Managing Time

It is has been said that time is the great equalizer. No matter what else may separate, divide or differentiate us, we all have the exact same amount of time in a day. Accordingly, what we choose to do with our time may well be one of the biggest difference-makers in our lives. Some people are incredibly busy but never really accomplish anything. Some people waste their time, either doing nothing or in pursuit of those things which will not last: fame, pleasure, money and more. Still other people are busy primarily so they can either boast or complain about how busy they are. You’ve met people like that, I know–they say yes to everything and they seem to spend most of their time running around like a chicken with its head cut off, but they also derive tremendous fulfillment from letting everyone else know exactly how busy they are. I have not yet determined whether these individuals think they can shame the rest of us into helping them or if they are just soliciting compliments for all the great things they do. I do know that their prattling on can be tremendously irritating. I had a coworker years ago who was quite selfless. She would do anything for anyone at anytime. She had two major flaws, though. First, she would never ask for help herself nor would she usually accept it graciously when it was offered. Second, she could rarely have a conversation without interjecting something about all the things she needed to do and then providing a list for whoever happened to be listening. She was not unlike Martha, who busied herself in the kitchen and then complained to the Lord when Mary was not doing the same. “Everyone needs to be as busy as I am,” Martha was really saying. My coworker seemed to feel the same way. Jesus told Martha, though, that Mary had chosen the better part.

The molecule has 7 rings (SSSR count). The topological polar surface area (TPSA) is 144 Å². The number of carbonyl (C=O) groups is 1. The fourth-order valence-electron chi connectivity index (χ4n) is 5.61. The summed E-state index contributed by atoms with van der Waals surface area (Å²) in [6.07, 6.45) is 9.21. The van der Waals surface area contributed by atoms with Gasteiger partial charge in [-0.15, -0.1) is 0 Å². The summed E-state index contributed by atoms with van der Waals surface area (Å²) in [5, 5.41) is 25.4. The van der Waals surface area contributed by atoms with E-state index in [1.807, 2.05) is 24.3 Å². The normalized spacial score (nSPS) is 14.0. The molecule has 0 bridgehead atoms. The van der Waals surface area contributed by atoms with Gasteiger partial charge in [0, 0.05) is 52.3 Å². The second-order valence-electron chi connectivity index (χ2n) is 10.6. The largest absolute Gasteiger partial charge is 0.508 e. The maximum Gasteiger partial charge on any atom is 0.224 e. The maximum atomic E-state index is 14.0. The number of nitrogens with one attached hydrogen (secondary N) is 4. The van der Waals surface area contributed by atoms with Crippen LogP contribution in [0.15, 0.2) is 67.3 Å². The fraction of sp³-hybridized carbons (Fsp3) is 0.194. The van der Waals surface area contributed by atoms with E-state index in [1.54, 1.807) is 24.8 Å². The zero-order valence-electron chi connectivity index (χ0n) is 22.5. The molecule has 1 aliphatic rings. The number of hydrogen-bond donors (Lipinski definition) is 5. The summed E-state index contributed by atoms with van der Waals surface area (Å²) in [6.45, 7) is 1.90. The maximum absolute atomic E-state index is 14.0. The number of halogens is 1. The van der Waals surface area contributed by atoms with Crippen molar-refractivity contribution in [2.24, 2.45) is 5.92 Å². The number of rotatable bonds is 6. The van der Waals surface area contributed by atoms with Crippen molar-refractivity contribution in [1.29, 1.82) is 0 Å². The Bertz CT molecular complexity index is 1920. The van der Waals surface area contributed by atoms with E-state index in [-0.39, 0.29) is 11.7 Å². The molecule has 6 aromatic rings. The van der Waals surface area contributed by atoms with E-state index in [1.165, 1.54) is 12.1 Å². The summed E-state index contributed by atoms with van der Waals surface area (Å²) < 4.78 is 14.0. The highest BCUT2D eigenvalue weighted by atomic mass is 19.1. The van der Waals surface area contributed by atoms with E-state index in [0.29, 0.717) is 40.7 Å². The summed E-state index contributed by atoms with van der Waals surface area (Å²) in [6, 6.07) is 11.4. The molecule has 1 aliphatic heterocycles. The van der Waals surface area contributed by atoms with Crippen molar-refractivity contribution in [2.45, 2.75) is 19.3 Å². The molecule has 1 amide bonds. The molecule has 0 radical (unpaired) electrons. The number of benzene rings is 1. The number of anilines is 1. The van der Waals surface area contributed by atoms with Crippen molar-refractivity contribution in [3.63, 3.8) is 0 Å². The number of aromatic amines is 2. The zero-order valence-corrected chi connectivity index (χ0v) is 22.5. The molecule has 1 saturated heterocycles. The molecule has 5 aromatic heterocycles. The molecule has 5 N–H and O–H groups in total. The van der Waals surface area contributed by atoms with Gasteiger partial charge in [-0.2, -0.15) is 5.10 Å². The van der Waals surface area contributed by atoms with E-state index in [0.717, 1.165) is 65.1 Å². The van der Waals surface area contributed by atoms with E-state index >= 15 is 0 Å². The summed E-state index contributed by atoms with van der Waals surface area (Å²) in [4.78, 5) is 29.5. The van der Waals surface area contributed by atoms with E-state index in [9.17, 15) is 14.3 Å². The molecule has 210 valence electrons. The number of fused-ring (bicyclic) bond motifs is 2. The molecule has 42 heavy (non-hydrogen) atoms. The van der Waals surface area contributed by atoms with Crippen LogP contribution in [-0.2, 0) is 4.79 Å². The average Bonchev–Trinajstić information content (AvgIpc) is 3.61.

That was not because there was anything wrong with what Martha was doing, by the way. Cleaning the house, preparing meals, serving guests–those are all good things. Even good things, though, can get in the way of what is best. That was the message Jesus had for Martha, and that message is just as applicable for us today. We are responsible to give our best to whatever we are doing–I think that’s biblical. Still, we have to evaluate whether what we are doing is really what we should be doing, either at all or at least at that time. If my job, for example, requires sacrificing time I should be spending with my family or at church then I need to reevaluate my job and whether it is the right job for me.

One of the things I have had to learn since assuming a formal leadership position is that not everyone is capable of bearing the same load. This is why it is important for leaders to get to know the members of their team; taking a cookie cutter approach to determining work load is a recipe for disaster. Some people thrive under pressure while others crumble. Some people live for deadlines while others dread them. Some people need to be busy, busy, busy while others need to be able to work at a more methodical, even plodding, pace. Neither is inherently right or wrong, better or worse. Some may get more stuff done but, as mentioned above, getting more done may not necessarily mean much. I, for example, do well when I have a lot to do. I like to have projects to work on, goals to pursue, and meaningful work to keep me busy. I am quite capable of getting bored. My wife, on the other hand, cannot remember the last time she was bored. She can always find something to do and some worthwhile way to spend her time. When I reflect on what I am doing with my time it may be tempting for me to assume that someone else could surely do more with theirs. That may not be the case, though. Thus it is good both to be reminded that there are people who do far more than me and that there are people who are about at their breaking point but are doing far less.